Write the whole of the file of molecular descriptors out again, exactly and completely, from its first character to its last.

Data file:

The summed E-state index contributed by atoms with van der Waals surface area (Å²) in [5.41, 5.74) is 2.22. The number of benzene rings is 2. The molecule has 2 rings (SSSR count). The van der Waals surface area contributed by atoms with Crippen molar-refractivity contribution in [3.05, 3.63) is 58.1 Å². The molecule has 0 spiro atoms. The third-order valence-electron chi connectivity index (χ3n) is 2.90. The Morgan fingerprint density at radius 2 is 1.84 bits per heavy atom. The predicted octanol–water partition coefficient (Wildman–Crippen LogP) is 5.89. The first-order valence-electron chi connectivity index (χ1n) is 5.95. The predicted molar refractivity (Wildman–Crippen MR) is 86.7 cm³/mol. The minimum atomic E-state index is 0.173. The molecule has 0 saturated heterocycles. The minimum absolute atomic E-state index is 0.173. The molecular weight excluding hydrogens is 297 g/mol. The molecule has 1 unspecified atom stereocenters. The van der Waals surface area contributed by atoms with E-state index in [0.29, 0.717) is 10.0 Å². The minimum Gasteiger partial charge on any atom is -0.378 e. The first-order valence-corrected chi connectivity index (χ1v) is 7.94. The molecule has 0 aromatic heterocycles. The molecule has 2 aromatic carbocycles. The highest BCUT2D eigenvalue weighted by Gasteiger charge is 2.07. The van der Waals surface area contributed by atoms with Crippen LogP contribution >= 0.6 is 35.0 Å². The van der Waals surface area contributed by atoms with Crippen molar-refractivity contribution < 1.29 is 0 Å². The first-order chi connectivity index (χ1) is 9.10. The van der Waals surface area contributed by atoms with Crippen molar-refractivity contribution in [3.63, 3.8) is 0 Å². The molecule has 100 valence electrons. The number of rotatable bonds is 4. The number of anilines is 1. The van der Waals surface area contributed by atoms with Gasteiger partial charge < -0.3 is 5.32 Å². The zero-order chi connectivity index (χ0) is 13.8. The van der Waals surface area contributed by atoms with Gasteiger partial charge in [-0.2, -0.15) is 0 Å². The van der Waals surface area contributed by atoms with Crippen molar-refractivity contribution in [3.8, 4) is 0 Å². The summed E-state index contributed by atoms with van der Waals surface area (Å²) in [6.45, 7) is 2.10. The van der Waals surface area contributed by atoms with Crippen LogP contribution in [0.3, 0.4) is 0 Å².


The summed E-state index contributed by atoms with van der Waals surface area (Å²) in [5.41, 5.74) is 2.22. The number of benzene rings is 2. The molecule has 2 rings (SSSR count). The van der Waals surface area contributed by atoms with Crippen molar-refractivity contribution in [3.05, 3.63) is 58.1 Å². The molecule has 0 spiro atoms. The third-order valence-electron chi connectivity index (χ3n) is 2.90. The Morgan fingerprint density at radius 2 is 1.84 bits per heavy atom. The predicted octanol–water partition coefficient (Wildman–Crippen LogP) is 5.89. The first-order valence-electron chi connectivity index (χ1n) is 5.95. The predicted molar refractivity (Wildman–Crippen MR) is 86.7 cm³/mol. The minimum atomic E-state index is 0.173. The molecule has 0 saturated heterocycles. The minimum absolute atomic E-state index is 0.173. The molecular weight excluding hydrogens is 297 g/mol. The molecule has 1 unspecified atom stereocenters. The van der Waals surface area contributed by atoms with E-state index in [0.29, 0.717) is 10.0 Å². The minimum Gasteiger partial charge on any atom is -0.378 e. The first-order valence-corrected chi connectivity index (χ1v) is 7.94. The molecule has 0 aromatic heterocycles. The molecule has 2 aromatic carbocycles. The highest BCUT2D eigenvalue weighted by Gasteiger charge is 2.07. The van der Waals surface area contributed by atoms with Crippen LogP contribution >= 0.6 is 35.0 Å². The van der Waals surface area contributed by atoms with Crippen molar-refractivity contribution < 1.29 is 0 Å². The first-order chi connectivity index (χ1) is 9.10. The van der Waals surface area contributed by atoms with Crippen molar-refractivity contribution in [3.63, 3.8) is 0 Å². The molecule has 100 valence electrons. The number of rotatable bonds is 4. The number of anilines is 1. The van der Waals surface area contributed by atoms with Gasteiger partial charge < -0.3 is 5.32 Å². The zero-order chi connectivity index (χ0) is 13.8. The van der Waals surface area contributed by atoms with Gasteiger partial charge in [-0.2, -0.15) is 0 Å². The van der Waals surface area contributed by atoms with Crippen molar-refractivity contribution in [3.8, 4) is 0 Å². The summed E-state index contributed by atoms with van der Waals surface area (Å²) in [6.45, 7) is 2.10. The van der Waals surface area contributed by atoms with Crippen LogP contribution in [0.3, 0.4) is 0 Å².